Man pleads guilty to manslaughter in death of Surrey, B.C., hockey mom

Julie Paskall was attacked after she arrived at a Surrey arena to pick up her teenaged son


SURREY, B.C. — The man who has pleaded guilty to a lesser charge of manslaughter in the death of hockey mom Julie Paskall hit her with a rock but didn’t intend to kill her, a Crown lawyer says.

Yosef Gopaul was charged with second-degree murder in the death of the woman who’d gone to a Surrey, B.C., arena to pick up her 16-year-old son after he’d refereed a minor hockey game.

Paskall died in hospital two days later, on Dec. 31, 2013.

When asked how hard he threw the rock he answered, ‘Hard enough to knock her out,’ which is all he wanted to do,”’ said Crown lawyer Wendy Stephen, reading from a statement of facts.

“He did not intend to kill her, he only wanted to steal her purse.”

Gopaul, 28, also pleaded guilty on Friday to a robbery at a bus stop two weeks before attacking Paskall.

Stephen presented a joint submission by the Crown and defence for a 12-year sentence for the two crimes, minus credit for pre-trial custody of 18 months.

An autopsy showed Paskall, who was 53, died of cardiac arrhythmia and that her heart disease made her vulnerable.

It found she died from her heart stopping after the blunt force trauma and a hard fall onto the pavement.

A rock the size of a grapefruit was found near her body. DNA from Paskall and an unknown person was discovered on the rock.

That DNA prompted a police operation that led to Gopaul, who confessed both crimes to an undercover officer.

Stephen told the court that Gopaul has 29 criminal convictions going back to age 16 and that six of those were violent crimes, including assault with a weapon.

“These are crimes that have terrorized a community,” she said. “It was a huge event in the community and people continue to feel the effects of the fear that was caused by Mr. Gopaul’s actions.”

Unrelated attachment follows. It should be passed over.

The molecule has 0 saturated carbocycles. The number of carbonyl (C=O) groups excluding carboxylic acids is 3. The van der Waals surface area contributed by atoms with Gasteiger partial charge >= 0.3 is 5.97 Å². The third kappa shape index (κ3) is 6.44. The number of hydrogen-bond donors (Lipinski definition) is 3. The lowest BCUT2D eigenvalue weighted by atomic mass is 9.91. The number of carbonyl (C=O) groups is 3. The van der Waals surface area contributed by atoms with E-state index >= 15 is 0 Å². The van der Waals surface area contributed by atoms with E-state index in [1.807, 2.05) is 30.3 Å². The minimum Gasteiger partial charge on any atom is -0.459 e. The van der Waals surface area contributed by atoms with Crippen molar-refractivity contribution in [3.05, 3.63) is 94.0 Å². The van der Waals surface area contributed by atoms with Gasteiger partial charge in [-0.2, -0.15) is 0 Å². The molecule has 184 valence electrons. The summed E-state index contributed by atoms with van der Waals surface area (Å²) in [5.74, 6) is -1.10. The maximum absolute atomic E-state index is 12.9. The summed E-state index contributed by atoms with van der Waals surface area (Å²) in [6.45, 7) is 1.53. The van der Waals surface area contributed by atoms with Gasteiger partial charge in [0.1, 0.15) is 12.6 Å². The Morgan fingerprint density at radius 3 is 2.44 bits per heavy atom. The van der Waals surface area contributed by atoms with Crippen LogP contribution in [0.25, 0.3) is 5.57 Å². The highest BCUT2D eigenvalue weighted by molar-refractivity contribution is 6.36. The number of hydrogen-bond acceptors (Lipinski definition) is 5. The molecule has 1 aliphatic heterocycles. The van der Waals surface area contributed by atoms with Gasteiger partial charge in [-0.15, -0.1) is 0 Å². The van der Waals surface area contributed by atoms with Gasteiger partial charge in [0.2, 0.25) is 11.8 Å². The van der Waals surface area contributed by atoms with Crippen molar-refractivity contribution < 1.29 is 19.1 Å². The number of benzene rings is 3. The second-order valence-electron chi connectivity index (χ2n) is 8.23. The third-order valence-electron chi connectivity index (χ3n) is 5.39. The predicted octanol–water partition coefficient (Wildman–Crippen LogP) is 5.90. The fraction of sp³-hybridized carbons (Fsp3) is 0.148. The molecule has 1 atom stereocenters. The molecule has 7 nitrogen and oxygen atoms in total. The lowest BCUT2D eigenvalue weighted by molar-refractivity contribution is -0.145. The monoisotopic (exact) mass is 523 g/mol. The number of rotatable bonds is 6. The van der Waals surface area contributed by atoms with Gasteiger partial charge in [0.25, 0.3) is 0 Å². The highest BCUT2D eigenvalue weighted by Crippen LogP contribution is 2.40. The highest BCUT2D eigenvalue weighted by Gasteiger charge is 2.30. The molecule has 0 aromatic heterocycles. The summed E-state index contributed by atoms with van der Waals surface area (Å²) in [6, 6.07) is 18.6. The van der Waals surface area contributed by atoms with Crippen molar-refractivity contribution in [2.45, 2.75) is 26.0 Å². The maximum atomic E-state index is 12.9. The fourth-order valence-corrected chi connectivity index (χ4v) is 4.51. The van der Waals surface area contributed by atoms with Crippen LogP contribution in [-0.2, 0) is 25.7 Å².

Angry residents demanded solutions to the high crime rate as Paskall’s death became the 25th homicide in 2013.

Even before she was killed, the mayor had launched a task force to come up with answers.

Gopaul, who had moved to Surrey from Ontario just eight weeks before Paskall’s death, was arrested and charged in May last year.

After a preliminary hearing in January, Gopaul was ordered to stand trial for Paskall’s murder that took place in the neighbourhood of Newton.

On the second anniversary of her death, the Newton Community Association said little had changed since she’d been killed.

Earlier this week, the federal government announced funding for 100 more RCMP officers in Surrey, and $3.5 million over five for an anti-gang program.

The tragic and senseless crime galvanized police as much as it did the community, said Supt. Dwayne McDonald, officer in charge of the Integrated Homicide Investigation Team.

Supt. Bill Fordy of the Surrey RCMP said in a news release on Friday that several families have been left to deal with the devastation created by Gopaul’s crimes.

“I hope the submissions and guilty plea assist them in their journey towards healing.”


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